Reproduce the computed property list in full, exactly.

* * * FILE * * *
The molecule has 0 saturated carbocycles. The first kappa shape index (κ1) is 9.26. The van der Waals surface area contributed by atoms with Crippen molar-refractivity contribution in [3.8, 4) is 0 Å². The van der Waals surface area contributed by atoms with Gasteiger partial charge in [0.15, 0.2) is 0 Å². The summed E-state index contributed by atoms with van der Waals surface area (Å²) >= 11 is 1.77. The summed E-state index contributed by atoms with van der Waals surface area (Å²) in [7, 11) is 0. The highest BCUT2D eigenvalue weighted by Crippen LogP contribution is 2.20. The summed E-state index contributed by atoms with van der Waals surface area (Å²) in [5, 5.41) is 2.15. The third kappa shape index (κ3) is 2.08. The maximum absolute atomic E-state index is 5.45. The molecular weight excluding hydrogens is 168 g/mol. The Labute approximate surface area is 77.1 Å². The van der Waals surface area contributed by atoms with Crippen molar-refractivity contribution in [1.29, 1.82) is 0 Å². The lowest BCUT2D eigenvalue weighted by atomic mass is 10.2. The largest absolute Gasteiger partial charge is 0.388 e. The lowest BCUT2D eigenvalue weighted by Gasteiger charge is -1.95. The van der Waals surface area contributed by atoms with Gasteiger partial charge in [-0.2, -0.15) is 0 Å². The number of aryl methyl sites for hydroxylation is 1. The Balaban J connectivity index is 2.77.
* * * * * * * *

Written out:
The molecule has 0 saturated carbocycles. The first kappa shape index (κ1) is 9.26. The van der Waals surface area contributed by atoms with Crippen molar-refractivity contribution in [3.8, 4) is 0 Å². The van der Waals surface area contributed by atoms with Gasteiger partial charge in [0.15, 0.2) is 0 Å². The summed E-state index contributed by atoms with van der Waals surface area (Å²) >= 11 is 1.77. The summed E-state index contributed by atoms with van der Waals surface area (Å²) in [7, 11) is 0. The highest BCUT2D eigenvalue weighted by Crippen LogP contribution is 2.20. The summed E-state index contributed by atoms with van der Waals surface area (Å²) in [5, 5.41) is 2.15. The third kappa shape index (κ3) is 2.08. The maximum absolute atomic E-state index is 5.45. The molecular weight excluding hydrogens is 168 g/mol. The Labute approximate surface area is 77.1 Å². The van der Waals surface area contributed by atoms with Crippen molar-refractivity contribution in [1.29, 1.82) is 0 Å². The lowest BCUT2D eigenvalue weighted by atomic mass is 10.2. The largest absolute Gasteiger partial charge is 0.388 e. The lowest BCUT2D eigenvalue weighted by Gasteiger charge is -1.95. The van der Waals surface area contributed by atoms with Gasteiger partial charge in [-0.2, -0.15) is 0 Å². The number of aryl methyl sites for hydroxylation is 1. The Balaban J connectivity index is 2.77.